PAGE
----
• Loading metrics

A new Korean Research Investment for Global Health Technology (RIGHT) Fund to advance innovative neglected-disease technologies

A new Korean Research Investment for Global Health Technology (RIGHT) Fund to advance innovative neglected-disease technologies

  • Peter J. Hotez, 
  • Kim Bush, 
  • Andrin Oswald, 
  • Glenn Rockman, 
  • In-taek Lim, 
  • Youngmee Jee, 
  • Chang Jin Moon, 
  • Jerome H. Kim, 
  • Younbeen Kim


In 2018, the government of the Republic of Korea (ROK), South Korean life science companies, and a group of international funders led by the Bill & Melinda Gates Foundation launched a new and innovative funding agency to support neglected-disease research and development (R&D). The new venture is known as the Research Investment for Global Health Technology (RIGHT) Fund.


At the end of the Korean War in 1953, ROK was a devastated nation and ranked among the poorest in the world. A decade later, in response to its high prevalence rates of poverty-related neglected diseases, including soil-transmitted helminth infections, malaria, and tuberculosis, the ROK government in collaboration with a Korean Association for Parasite Eradication (KAPE) began programs of infectious and parasitic disease control [1]. These activities, which included regular mass deworming of Korean schoolchildren between 1969 and 1995, together with economic development initiatives, dramatically reduced the prevalence of Korea’s neglected diseases [1, 2]. In some cases, KAPE and ROK government programs, together with steady economic growth, led to actual disease elimination [1, 2]. Moreover, because of the ability of neglected diseases to trap economies in poverty due to their chronic and debilitating effects on worker productivity and child development [3], ROK’s national successes in parasite control likely contributed to subsequent financial returns.

Today, the ROK boasts the 11th largest economy globally and one of the most advanced economies in Asia, with a gross domestic product (GDP) of 1.7 trillion USD [4]. Recognizing the historic impact of disease control in transforming its economy, beginning in the early 1990s the ROK government and its people advanced their own programs of official development assistance (ODA). The ROK ODA volume in 2017 was 2.64 trillion Korea won (2.64 billion USD), representing 0.16% of the gross national income (GNI), with a commitment to increase its ODA contribution to 0.3% of GNI by 2030.

A new and innovative fund

A key element of the ROK’s economic success is its vigorous and productive life sciences and pharmaceutical industry, with advanced capabilities for drug, diagnostics, and vaccine development. The ROK has also well positioned to lead the convergence and integration of biotechnology, information and digital health, and communication technologies (ICT) for disease prevention, diagnosis, and treatment. These features afford a unique opportunity for the ROK to leverage and incorporate R&D into its programs of ODA.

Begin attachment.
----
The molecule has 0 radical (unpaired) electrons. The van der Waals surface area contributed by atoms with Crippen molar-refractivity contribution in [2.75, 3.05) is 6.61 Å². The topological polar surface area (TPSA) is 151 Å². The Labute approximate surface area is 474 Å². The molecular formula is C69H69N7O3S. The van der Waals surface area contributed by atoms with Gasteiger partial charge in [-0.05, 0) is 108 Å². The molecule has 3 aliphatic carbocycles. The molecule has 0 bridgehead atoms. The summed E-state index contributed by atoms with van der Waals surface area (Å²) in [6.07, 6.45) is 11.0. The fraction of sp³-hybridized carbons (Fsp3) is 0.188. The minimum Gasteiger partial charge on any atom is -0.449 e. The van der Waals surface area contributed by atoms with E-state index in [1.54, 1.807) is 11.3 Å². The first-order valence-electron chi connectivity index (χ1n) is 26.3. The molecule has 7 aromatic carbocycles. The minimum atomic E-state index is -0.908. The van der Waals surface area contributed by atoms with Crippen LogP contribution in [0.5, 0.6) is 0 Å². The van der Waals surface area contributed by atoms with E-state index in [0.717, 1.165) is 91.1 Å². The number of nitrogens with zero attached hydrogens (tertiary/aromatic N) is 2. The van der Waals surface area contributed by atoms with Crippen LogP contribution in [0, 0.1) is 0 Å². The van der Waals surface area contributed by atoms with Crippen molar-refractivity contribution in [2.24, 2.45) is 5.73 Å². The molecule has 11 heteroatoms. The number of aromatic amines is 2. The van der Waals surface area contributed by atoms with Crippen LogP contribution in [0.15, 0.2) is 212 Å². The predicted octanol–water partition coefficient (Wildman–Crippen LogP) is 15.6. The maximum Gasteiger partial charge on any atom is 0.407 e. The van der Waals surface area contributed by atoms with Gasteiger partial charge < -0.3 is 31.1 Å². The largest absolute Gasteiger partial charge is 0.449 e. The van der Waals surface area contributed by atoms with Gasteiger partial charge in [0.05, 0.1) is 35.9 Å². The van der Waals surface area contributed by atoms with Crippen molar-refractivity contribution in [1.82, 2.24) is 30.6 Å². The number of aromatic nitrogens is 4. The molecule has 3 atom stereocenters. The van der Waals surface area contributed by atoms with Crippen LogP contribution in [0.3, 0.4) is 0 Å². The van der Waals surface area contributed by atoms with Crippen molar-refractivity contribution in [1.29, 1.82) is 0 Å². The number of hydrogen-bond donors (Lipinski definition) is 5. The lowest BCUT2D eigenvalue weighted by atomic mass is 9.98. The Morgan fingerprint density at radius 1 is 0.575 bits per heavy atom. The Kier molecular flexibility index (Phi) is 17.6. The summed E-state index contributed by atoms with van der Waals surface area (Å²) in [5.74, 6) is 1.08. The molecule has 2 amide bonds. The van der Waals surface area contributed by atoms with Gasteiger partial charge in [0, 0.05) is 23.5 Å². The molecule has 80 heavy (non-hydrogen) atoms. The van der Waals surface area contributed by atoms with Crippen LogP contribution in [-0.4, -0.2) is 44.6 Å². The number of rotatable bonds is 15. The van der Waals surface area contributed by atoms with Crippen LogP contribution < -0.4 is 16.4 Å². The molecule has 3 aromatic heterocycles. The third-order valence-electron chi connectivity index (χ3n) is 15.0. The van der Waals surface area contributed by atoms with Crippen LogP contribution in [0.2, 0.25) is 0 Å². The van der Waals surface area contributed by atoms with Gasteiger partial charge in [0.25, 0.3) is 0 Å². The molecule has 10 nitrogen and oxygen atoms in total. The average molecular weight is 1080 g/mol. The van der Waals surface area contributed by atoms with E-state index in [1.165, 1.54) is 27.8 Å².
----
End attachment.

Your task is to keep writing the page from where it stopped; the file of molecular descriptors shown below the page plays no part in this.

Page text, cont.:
Recognizing the ROK’s dual capacity to both contribute ODA at a high level and pursue a vigorous R&D agenda, the Bill & Melinda Gates Foundation pursued a partnership with both the ROK government and South Korea’s life sciences industry for developing an innovative fund for neglected-disease technologies. Such activities built on a previous success in Japan where the Global Health Innovative Technology (GHIT) Fund was established in 2013 [5]. However, the Korean initiative emphasizes the particular strengths of the South Korean life sciences and pharmaceutical industry and its major academic partners, together with the International Vaccine Institute (IVI) founded by the United Nations Development Programme in Seoul, ROK, in 1997.

In July of 2018, a new Research Investment for Global Health Technology (RIGHT) Fund was created as a three-way nonprofit partnership between the Ministry of Health and Welfare (MOHW) of the ROK government, South Korean life science companies, and the Gates Foundation, in addition to other international funders (Fig 1) [6].

Fig 1. Logo of the new Korean RIGHT Fund.

From RIGHT, Research Investment for Global Health Technology.

Central to the RIGHT Fund is an innovative platform for the Korean partners to expand their contributions to global health and neglected-disease R&D projects, with a long-term objective to develop and deliver new neglected-disease drugs, diagnostics, and vaccines [6].

An overall project goal of the RIGHT Fund is “to advance the discovery and development of new health technologies to meet the needs of Low and Middle Income Countries (LMICs) by leveraging the intellectual, technological, and financial resources of the ROK” [6]. The Fund emphasizes new drugs, diagnostics, and vaccines, as well as new manufacturing technologies related to neglected diseases [6]. To date, it has mobilized more than 50 billion Korean won, or approximately 44 million USD, with approximately one-half of the contributions from the ROK government and the other 50% equally shared between Korean companies and the Gates Foundation.

Structure and investment approaches